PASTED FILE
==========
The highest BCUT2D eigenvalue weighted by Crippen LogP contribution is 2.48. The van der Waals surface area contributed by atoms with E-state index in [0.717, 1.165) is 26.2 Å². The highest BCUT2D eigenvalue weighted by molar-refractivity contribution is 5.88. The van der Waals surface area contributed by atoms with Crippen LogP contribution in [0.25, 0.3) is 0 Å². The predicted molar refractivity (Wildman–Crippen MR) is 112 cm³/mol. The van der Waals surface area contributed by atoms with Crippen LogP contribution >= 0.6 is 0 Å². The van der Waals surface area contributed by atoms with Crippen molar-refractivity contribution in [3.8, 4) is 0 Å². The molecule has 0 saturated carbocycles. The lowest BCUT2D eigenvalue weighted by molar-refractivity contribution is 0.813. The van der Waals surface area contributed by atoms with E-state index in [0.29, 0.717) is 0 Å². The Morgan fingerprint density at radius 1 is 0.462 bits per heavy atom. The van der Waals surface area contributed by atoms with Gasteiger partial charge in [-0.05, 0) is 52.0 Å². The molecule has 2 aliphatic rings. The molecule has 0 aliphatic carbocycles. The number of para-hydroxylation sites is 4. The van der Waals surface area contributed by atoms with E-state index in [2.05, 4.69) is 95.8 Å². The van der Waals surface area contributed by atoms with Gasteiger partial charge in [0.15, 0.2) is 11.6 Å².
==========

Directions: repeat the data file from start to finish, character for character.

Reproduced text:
The highest BCUT2D eigenvalue weighted by Crippen LogP contribution is 2.48. The van der Waals surface area contributed by atoms with E-state index in [0.717, 1.165) is 26.2 Å². The highest BCUT2D eigenvalue weighted by molar-refractivity contribution is 5.88. The van der Waals surface area contributed by atoms with Crippen LogP contribution in [0.25, 0.3) is 0 Å². The predicted molar refractivity (Wildman–Crippen MR) is 112 cm³/mol. The van der Waals surface area contributed by atoms with Crippen LogP contribution >= 0.6 is 0 Å². The van der Waals surface area contributed by atoms with Crippen molar-refractivity contribution in [3.8, 4) is 0 Å². The molecule has 0 saturated carbocycles. The lowest BCUT2D eigenvalue weighted by molar-refractivity contribution is 0.813. The van der Waals surface area contributed by atoms with E-state index in [0.29, 0.717) is 0 Å². The Morgan fingerprint density at radius 1 is 0.462 bits per heavy atom. The van der Waals surface area contributed by atoms with Gasteiger partial charge in [-0.05, 0) is 52.0 Å². The molecule has 2 aliphatic rings. The molecule has 0 aliphatic carbocycles. The number of para-hydroxylation sites is 4. The van der Waals surface area contributed by atoms with E-state index in [2.05, 4.69) is 95.8 Å². The van der Waals surface area contributed by atoms with Gasteiger partial charge in [0.15, 0.2) is 11.6 Å².